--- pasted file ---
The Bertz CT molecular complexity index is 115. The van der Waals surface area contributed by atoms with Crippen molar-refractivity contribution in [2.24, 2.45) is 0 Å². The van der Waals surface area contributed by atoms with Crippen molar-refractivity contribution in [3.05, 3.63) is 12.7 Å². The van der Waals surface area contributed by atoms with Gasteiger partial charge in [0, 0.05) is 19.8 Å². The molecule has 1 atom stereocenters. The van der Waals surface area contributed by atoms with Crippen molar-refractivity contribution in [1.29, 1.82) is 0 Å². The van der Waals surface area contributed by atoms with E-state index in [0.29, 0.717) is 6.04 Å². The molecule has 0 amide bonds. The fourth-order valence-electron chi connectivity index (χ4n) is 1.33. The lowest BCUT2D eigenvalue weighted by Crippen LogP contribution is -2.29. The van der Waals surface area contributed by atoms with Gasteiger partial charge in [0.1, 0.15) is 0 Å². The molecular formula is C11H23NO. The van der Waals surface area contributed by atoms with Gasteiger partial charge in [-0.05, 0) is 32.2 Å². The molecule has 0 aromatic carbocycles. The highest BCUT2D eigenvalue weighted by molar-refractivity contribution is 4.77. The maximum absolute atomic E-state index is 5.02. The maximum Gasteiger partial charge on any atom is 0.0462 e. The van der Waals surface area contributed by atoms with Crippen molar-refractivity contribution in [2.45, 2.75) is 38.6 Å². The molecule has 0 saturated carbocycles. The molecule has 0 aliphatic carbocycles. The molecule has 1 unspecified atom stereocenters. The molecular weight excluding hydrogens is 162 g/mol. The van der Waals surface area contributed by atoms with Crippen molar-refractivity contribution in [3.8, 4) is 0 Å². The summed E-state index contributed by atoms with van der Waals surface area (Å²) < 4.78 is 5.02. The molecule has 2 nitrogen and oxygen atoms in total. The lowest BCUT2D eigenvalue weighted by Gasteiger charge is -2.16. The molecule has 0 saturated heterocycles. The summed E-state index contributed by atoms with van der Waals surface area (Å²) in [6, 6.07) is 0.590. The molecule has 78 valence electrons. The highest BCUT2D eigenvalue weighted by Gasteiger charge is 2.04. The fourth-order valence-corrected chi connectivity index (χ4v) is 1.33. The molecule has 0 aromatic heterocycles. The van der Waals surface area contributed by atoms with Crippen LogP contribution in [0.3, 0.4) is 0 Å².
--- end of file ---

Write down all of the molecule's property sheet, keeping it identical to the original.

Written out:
The Bertz CT molecular complexity index is 115. The van der Waals surface area contributed by atoms with Crippen molar-refractivity contribution in [2.24, 2.45) is 0 Å². The van der Waals surface area contributed by atoms with Crippen molar-refractivity contribution in [3.05, 3.63) is 12.7 Å². The van der Waals surface area contributed by atoms with Gasteiger partial charge in [0, 0.05) is 19.8 Å². The molecule has 1 atom stereocenters. The van der Waals surface area contributed by atoms with Crippen molar-refractivity contribution in [1.29, 1.82) is 0 Å². The van der Waals surface area contributed by atoms with E-state index in [0.29, 0.717) is 6.04 Å². The molecule has 0 amide bonds. The fourth-order valence-electron chi connectivity index (χ4n) is 1.33. The lowest BCUT2D eigenvalue weighted by Crippen LogP contribution is -2.29. The van der Waals surface area contributed by atoms with Gasteiger partial charge in [0.1, 0.15) is 0 Å². The molecular formula is C11H23NO. The van der Waals surface area contributed by atoms with Gasteiger partial charge in [-0.05, 0) is 32.2 Å². The molecule has 0 aromatic carbocycles. The highest BCUT2D eigenvalue weighted by molar-refractivity contribution is 4.77. The maximum absolute atomic E-state index is 5.02. The maximum Gasteiger partial charge on any atom is 0.0462 e. The van der Waals surface area contributed by atoms with Crippen molar-refractivity contribution in [2.45, 2.75) is 38.6 Å². The molecule has 0 saturated carbocycles. The molecule has 0 aliphatic carbocycles. The molecule has 1 unspecified atom stereocenters. The molecular weight excluding hydrogens is 162 g/mol. The van der Waals surface area contributed by atoms with Crippen molar-refractivity contribution in [3.8, 4) is 0 Å². The summed E-state index contributed by atoms with van der Waals surface area (Å²) < 4.78 is 5.02. The molecule has 2 nitrogen and oxygen atoms in total. The lowest BCUT2D eigenvalue weighted by Gasteiger charge is -2.16. The molecule has 0 saturated heterocycles. The summed E-state index contributed by atoms with van der Waals surface area (Å²) in [6, 6.07) is 0.590. The molecule has 78 valence electrons. The highest BCUT2D eigenvalue weighted by Gasteiger charge is 2.04. The fourth-order valence-corrected chi connectivity index (χ4v) is 1.33. The molecule has 0 aromatic heterocycles. The van der Waals surface area contributed by atoms with Crippen LogP contribution in [0.3, 0.4) is 0 Å².